Creditors must receive adequate notice before their claims can be discharged in bankruptcy. See Fogel v. Zell, 221 F.3d 955, 962–63 (7th Cir. 2000) (citing Mullane v. Cent. Hanover Bank & Tr. Co., 339 U.S. 306, 314, 318, 70 S.Ct. 652, 94 L.Ed. 865 (1950)); Dahlin v. Lyondell Chem. Co., 881 F.3d 599, 604 (8th Cir. 2018). A notice's adequacy generally depends on whether a creditor is reasonably ascertainable. See Fogel, 221 F.3d at 963; Tulsa Pro. Collection Servs., Inc. v. Pope, 485 U.S. 478, 489–90, 108 S.Ct. 1340, 99 L.Ed.2d 565 (1988). If so, the creditor is entitled to actual notice; if not, the creditor is typically entitled only to constructive notice. See Fogel, 221 F.3d at 963 (“If his name and address are reasonably ascertainable, he is entitled to have that information sent directly to him, but if not, then publication of the information in the newspaper or other periodical that he's most likely to see is permitted.”); Dahlin, 881 F.3d at 604.
A creditor qualifies as reasonably ascertainable if the debtor could uncover the creditor's claim and identity using only “reasonably diligent efforts.” Tulsa Pro. Collection Servs., Inc., 485 U.S. at 490, 108 S.Ct. 1340 (quoting Mennonite Bd. of Missions v. Adams, 462 U.S. 791, 798 n.4, 103 S.Ct. 2706, 77 L.Ed.2d 180 (1983)); see In re Placid Oil Co., 753 F.3d 151, 154–55 (5th Cir. 2014) (framing the question as whether the debtor possesses “some specific information ․reasonably suggest[ing] both the claim for which the debtor may be liable and the entity to whom [the debtor] would be liable”) (citation omitted). In general, a creditor is reasonably ascertainable only if the debtor has information about the creditor's claim in its possession. See Dahlin, 881 F.3d at 606 (citing Chemetron Corp. v. Jones, 72 F.3d 341, 346–47 (3d Cir. 1995)).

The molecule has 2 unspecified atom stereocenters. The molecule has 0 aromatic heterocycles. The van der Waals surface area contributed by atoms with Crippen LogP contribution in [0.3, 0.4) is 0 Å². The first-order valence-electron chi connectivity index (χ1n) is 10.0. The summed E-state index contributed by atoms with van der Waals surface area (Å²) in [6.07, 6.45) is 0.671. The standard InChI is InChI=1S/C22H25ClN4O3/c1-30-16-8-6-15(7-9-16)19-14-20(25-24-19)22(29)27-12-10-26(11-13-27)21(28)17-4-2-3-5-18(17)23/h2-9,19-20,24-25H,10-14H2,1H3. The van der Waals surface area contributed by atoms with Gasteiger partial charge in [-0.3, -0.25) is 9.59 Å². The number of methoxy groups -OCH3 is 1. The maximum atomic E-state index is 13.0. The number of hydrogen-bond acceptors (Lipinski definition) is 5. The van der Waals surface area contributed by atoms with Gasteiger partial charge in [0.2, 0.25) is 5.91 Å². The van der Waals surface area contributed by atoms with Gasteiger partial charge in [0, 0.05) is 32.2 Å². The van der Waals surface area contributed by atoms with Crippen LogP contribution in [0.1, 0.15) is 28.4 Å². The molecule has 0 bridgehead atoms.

J.J. contends that her identity as a tort victim was reasonably ascertainable to USA Gymnastics. But J.J. fails to point to any evidence that USA Gymnastics possessed medical documentation of her interactions with Nassar. See Dahlin, 881 F.3d at 606 (whether a creditor is reasonably ascertainable generally depends only on information in the debtor's own books and records). That shortcoming doesn't foreclose her argument, J.J. argues, because USA Gymnastics had a responsibility to know that Nassar had seen her for medical treatment under Michigan's record-keeping requirements. See In re Motors Liquidation Co., 829 F.3d 135, 159–60 (2d Cir. 2016) (creditors considered reasonably ascertainable based on unambiguous federal record-keeping requirement). But we do not find such a clear legal obligation under Michigan law. The only statute she cites, Mich. Comp. Laws § 333.16213(1), applies solely to “natural person[s],” id. § 333.1105(1); see id. § 333.16101(2), which USA Gymnastics is not. The only other potentially relevant Michigan recordkeeping statute we've found (which was not cited by J.J.) applies to “health facilit[ies] or agenc[ies],” id. § 333.20175(1), and defines those terms with an enumerated list of specific categories of entities, see id. § 333.20106(1). USA Gymnastics does not appear to fit within any of those categories. Cf. Kuznar v. Raksha Corp., 481 Mich. 169, 750 N.W.2d 121, 126–27 (2008) (holding that a pharmacy is not a “health facility or agency”); Sabbagh v. Hamilton Psych. Servs., PLC, 329 Mich.App. 324, 941 N.W.2d 685, 694–95 (2019) (holding that a psychological practice and a human resources company fail to satisfy the statute's definition of “health facility or agency”).
Because J.J. has neither presented evidence that USA Gymnastics had records of her medical visits with Nassar nor shown that Michigan law required it to possess such records, we agree with the bankruptcy and district courts that J.J. was not a reasonably ascertainable creditor. She was thus entitled only to constructive notice, the sufficiency of which she does not contest.
Kirsch, Circuit Judge.
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Docket No: No. 21-2916
Decided: July 18, 2022
Court: United States Court of Appeals, Seventh Circuit.